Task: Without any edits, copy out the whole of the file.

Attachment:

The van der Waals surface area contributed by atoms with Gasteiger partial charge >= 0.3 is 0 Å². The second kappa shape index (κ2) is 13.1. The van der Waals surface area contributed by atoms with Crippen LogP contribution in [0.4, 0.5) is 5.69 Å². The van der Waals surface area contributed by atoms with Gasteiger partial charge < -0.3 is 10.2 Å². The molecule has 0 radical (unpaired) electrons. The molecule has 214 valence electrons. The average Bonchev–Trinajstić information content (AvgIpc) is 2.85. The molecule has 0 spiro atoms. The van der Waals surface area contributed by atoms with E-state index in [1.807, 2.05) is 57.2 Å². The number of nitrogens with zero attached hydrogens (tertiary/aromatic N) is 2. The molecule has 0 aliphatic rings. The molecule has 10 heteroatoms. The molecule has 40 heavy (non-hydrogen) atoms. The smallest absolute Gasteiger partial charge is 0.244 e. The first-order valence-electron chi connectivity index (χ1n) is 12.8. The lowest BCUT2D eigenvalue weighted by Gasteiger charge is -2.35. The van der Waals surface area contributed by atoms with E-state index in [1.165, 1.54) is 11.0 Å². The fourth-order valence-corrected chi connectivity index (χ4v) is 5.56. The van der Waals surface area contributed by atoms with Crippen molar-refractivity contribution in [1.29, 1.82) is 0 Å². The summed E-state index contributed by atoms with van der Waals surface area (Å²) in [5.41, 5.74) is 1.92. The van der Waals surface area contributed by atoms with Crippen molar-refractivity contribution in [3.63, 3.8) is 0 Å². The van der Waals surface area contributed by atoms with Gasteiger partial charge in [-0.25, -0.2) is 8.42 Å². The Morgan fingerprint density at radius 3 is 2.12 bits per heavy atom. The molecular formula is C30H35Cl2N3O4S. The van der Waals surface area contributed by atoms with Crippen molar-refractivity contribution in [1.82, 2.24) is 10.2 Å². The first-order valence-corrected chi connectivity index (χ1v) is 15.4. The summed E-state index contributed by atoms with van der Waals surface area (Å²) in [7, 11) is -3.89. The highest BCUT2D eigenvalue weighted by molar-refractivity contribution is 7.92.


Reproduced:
The van der Waals surface area contributed by atoms with Gasteiger partial charge >= 0.3 is 0 Å². The second kappa shape index (κ2) is 13.1. The van der Waals surface area contributed by atoms with Crippen LogP contribution in [0.4, 0.5) is 5.69 Å². The van der Waals surface area contributed by atoms with Gasteiger partial charge < -0.3 is 10.2 Å². The molecule has 0 radical (unpaired) electrons. The molecule has 214 valence electrons. The average Bonchev–Trinajstić information content (AvgIpc) is 2.85. The molecule has 0 spiro atoms. The van der Waals surface area contributed by atoms with E-state index in [1.807, 2.05) is 57.2 Å². The number of nitrogens with zero attached hydrogens (tertiary/aromatic N) is 2. The molecule has 0 aliphatic rings. The molecule has 10 heteroatoms. The molecule has 40 heavy (non-hydrogen) atoms. The smallest absolute Gasteiger partial charge is 0.244 e. The first-order valence-electron chi connectivity index (χ1n) is 12.8. The lowest BCUT2D eigenvalue weighted by Gasteiger charge is -2.35. The van der Waals surface area contributed by atoms with E-state index in [1.165, 1.54) is 11.0 Å². The fourth-order valence-corrected chi connectivity index (χ4v) is 5.56. The van der Waals surface area contributed by atoms with Crippen molar-refractivity contribution in [1.29, 1.82) is 0 Å². The summed E-state index contributed by atoms with van der Waals surface area (Å²) in [5.41, 5.74) is 1.92. The van der Waals surface area contributed by atoms with Crippen molar-refractivity contribution in [3.63, 3.8) is 0 Å². The van der Waals surface area contributed by atoms with Gasteiger partial charge in [-0.25, -0.2) is 8.42 Å². The Morgan fingerprint density at radius 3 is 2.12 bits per heavy atom. The molecular formula is C30H35Cl2N3O4S. The van der Waals surface area contributed by atoms with Crippen molar-refractivity contribution in [1.82, 2.24) is 10.2 Å². The first-order valence-corrected chi connectivity index (χ1v) is 15.4. The summed E-state index contributed by atoms with van der Waals surface area (Å²) in [7, 11) is -3.89. The highest BCUT2D eigenvalue weighted by molar-refractivity contribution is 7.92.